No matter how great it tastes, snacking is bad for you in more ways than one. Not only are most snacks unhealthy, but they also harm the planet. From sourcing, processing, packaging to transportation, most readily available snacks have a damaging effect on the environment. Yet, it is almost impossible not to snack. The three-meals-a-day diet leaves one hungry and often sapped of energy. Sustainable snacking bridges the gap between satisfying hunger and living a healthy sustainable life. It is a more responsible way of sourcing and eating which also benefits your own well-being.
What is Sustainable Snacking?
Sustainable snacking is part of the new trend in sustainable food. It is decided by how the product is sourced, packaged, processed, and reaches you. Unlike the readily available, fried, and heavily processed options, these snacks are actually good for you. More importantly, they are produced in a humane manner that is ecologically viable, economically fair, and socially responsible. It is healthy and produced in a manner that does not hurt the planet.
How to Identify a Sustainable Snack?
Sustainable snacks do seem to cover a lot of ground. While there are many brands that may claim the tag, not all actually follow the principles of sustainability. So, you need to see beyond the label when deciding whether a snack is sustainable or not. There are many companies that offer a gamut of sustainable snacks in the US today. Some of the essential attributes of such snacks are:
- Local: The most sustainable snacks are sourced locally. As per the Farm Bill of 2008, any food that is grown and transported within 400 miles or in the same state is defined as local food. A comprehensive review of local food published by NC State University found that it benefited the economy, environment, and individual health. Local food is fresh, encourages the local economy and reduces transportation costs. 
- Non-GMO: Sustainable food aims to encourage local produce. The aim of the non-GMO label is to ensure that the consumer understands the product is not genetically modified. However, this is a call you can make on an individual level. Non-GMO snacks will often carry this label.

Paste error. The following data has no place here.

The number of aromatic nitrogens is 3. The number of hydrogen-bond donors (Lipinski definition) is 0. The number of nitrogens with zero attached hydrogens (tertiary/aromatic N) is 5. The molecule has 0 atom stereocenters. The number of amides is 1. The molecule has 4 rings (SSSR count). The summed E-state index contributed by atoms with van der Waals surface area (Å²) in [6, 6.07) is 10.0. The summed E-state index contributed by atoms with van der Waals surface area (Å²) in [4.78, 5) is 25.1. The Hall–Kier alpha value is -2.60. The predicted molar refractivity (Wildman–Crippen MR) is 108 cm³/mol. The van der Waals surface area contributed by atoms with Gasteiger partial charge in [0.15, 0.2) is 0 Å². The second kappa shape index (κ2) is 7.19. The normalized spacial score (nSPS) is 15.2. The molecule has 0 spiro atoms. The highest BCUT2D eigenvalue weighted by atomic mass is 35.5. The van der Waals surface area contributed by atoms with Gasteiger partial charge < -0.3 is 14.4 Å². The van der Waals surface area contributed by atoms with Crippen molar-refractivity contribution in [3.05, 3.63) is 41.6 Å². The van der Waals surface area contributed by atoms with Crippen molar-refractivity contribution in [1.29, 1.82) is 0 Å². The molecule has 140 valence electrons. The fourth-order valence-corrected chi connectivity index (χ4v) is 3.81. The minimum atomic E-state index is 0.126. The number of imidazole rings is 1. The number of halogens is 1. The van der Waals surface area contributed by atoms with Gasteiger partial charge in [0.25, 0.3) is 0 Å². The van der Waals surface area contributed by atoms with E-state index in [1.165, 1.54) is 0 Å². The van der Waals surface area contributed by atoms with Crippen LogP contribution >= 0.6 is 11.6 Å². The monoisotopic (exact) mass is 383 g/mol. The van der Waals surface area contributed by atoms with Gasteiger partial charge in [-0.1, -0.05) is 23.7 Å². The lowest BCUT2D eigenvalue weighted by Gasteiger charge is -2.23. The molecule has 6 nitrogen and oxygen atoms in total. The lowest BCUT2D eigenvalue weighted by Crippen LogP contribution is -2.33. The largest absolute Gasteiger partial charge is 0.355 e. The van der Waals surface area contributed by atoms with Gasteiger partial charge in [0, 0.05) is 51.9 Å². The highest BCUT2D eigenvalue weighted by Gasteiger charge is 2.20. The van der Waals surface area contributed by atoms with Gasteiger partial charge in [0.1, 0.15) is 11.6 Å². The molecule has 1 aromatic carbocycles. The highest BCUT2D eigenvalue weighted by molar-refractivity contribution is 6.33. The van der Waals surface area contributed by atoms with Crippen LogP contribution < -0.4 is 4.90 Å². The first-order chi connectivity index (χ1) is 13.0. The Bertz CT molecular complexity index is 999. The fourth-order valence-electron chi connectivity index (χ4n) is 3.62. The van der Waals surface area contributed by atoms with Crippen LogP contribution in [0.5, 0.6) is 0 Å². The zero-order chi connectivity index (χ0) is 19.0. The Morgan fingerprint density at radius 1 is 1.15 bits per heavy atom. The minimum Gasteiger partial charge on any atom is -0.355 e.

- Organic: Any sustainable snack must be organic. Organic farming means that chemical pesticides and fertilizers were not used in the food production process. When looking for snacks, organic food refers to the sourcing of the ingredients. Since organic food is high in demand and priced higher, the packaging will clearly state organic sourcing.
- Processing: As a healthy alternative, sustainable snacks are the least processed. Look for ingredients that are not highly processed and are closer to the whole food version. For instance, oils and fats like olive oil and not refined oil or whole grains instead of refined flours. Processing also refers to the way the company runs its operations. For instance, Clif Bar, a California-based organic foods company, runs a 90 percent waste-free operation with carbon-neutral status. The company also keeps a strict tab on its suppliers and offers complete traceability of its ingredients.
- Healthy: Potatoes fried in lard or a cheesy burger does not become sustainable even if the potatoes were sourced locally and the burger is made of whole grain. Healthy food is the number one priority. To make the same meal sustainable, look for healthier food processing, such as baked chips or a locally sourced meat.